And I commanded Joshua at that time, “Your eyes have seen all that the Lord your God has done to these two kings so will the Lord do to all the kingdoms into which you are crossing. You shall not fear them, for it is the Lord your God who fights for you.” –Deut 3:21-22
Here Moses recounts the defeat of Og and his kingdom, a King that truly was Nephilim, one of the few remaining of the giants of those times. His kingdom was the 2nd of the Amorite tribes that Israel conquered under Moses and his headship. But Moses had reached his end to the journey God had given him; at this point of recounting what had transpired Moses reminds the people what he had said to Joshua. It is a call to remember again, not just the things God had done 40 years ago, but what God had done through him and those other men who fought against Sihon and Og. Moses and his generation saw God do amazing things to the Egyptians, but their failure was to doubt God at the fringe of Cannon; this failure led to not just their wandering for 40 years, their children also had to grow up into adults in nothing but wilderness. Where Moses and his generation had grown up in a country, within borders, under rule; this generation grew up under Moses and the invisible and “sporadic” God that rescued them. This generation also has experienced a God who, as punishment to their parents, forced them to wander the desert for 40 years. Their doubts and frustrations were different from Moses and his generation. This generation dealt with doubts of whether they would ever be a people, whether they would ever have a land to call home, whether they would ever eat anything beyond manna and quail and whatever else they received from towns they traveled through. Would they be wanderers until death? Buried beneath the endless dunes of the desert?
The two defeats by their own hands was indeed momentous and huge for both Joshua and his generation, they had tasted nothing but failure; the failure of their parents was all they knew and defined their way of life for 40 years, could it be that they could have something different? Can you imagine tasting the victory over your generational curse or sin in this lifetime? What would that be like? Of course, like them, you really cannot envision beyond what little success you already have had. That is because we are fallen and unable to understand God’s ways, because it is God, not us that we have tasted any success at all. And God has conquered the sins of the generations that precede us today. He also will conquer the sins of our generation for our children to come, because He is sufficient. He gives us what success we have had in this life so that we can remember them as we continue to trudge on in the mundane tasks we have determined will free us from the bondages of the sins that follow us from our parents and have identified us. At the end of it all though, it is always God that brings us both into the trials and out of them that break those chains. Did not Moses and Israel go to Sihon’s kingdom under the guise that they would just be passing through? Merely repeating the same as before, asking permission to pass, to gather what supplies were needed to survive; was not Israel under the assumption that this would be like before, the continuation of their nomadic way of life?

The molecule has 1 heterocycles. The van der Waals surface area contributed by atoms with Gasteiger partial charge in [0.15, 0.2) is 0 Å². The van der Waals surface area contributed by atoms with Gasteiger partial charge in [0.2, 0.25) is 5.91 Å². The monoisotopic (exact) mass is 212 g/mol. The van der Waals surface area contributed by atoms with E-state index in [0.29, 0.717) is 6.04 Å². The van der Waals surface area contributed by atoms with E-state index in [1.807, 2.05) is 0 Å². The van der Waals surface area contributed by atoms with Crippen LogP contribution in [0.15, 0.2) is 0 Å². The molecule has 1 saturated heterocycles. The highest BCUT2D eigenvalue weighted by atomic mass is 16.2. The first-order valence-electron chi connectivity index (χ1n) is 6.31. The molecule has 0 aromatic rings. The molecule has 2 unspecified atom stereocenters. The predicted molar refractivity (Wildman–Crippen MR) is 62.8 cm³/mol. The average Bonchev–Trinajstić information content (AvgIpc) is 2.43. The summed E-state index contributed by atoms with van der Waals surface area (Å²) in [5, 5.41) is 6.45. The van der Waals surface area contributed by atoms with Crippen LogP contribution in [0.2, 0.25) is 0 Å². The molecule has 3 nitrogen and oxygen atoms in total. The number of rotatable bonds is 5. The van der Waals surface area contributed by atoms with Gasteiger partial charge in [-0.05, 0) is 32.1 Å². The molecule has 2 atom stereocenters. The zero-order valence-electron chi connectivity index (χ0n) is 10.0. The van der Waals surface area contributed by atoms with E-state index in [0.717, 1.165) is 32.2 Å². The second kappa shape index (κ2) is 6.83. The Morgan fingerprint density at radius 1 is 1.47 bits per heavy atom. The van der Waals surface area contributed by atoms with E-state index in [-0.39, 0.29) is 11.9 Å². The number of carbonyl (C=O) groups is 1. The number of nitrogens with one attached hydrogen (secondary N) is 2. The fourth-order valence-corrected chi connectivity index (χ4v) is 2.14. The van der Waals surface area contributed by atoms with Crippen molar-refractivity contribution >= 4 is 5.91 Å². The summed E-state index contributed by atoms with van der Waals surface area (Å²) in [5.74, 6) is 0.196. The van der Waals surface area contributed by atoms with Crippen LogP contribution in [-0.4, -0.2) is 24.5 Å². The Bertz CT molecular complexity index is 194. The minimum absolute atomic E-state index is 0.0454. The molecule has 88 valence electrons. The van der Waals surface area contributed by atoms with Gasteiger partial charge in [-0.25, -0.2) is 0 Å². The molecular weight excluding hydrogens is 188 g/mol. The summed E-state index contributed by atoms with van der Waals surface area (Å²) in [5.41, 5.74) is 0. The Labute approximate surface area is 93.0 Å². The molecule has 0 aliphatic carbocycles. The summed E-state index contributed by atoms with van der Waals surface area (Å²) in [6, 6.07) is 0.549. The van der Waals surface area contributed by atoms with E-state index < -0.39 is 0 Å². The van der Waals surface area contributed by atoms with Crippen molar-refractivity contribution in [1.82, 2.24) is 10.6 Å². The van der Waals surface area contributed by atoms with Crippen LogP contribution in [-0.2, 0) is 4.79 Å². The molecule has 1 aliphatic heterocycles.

So honor your father and mother, for with this command is a promise, that God will bless the generations to come after you, up to a thousand and more. For though they failed and have harmed you greatly in this life, you will do the same to your children either in the same or a new way, and God will be sufficient to cover it all because He is loving, He is a good Father. Christ reinstitutes this command and Paul comments on it in Ephesians:
Children, obey your parents in the Lord, for this is right. “Honor your father and mother” (this is the first commandment with a promise), “that it may go well with you and that you may live long in the land.”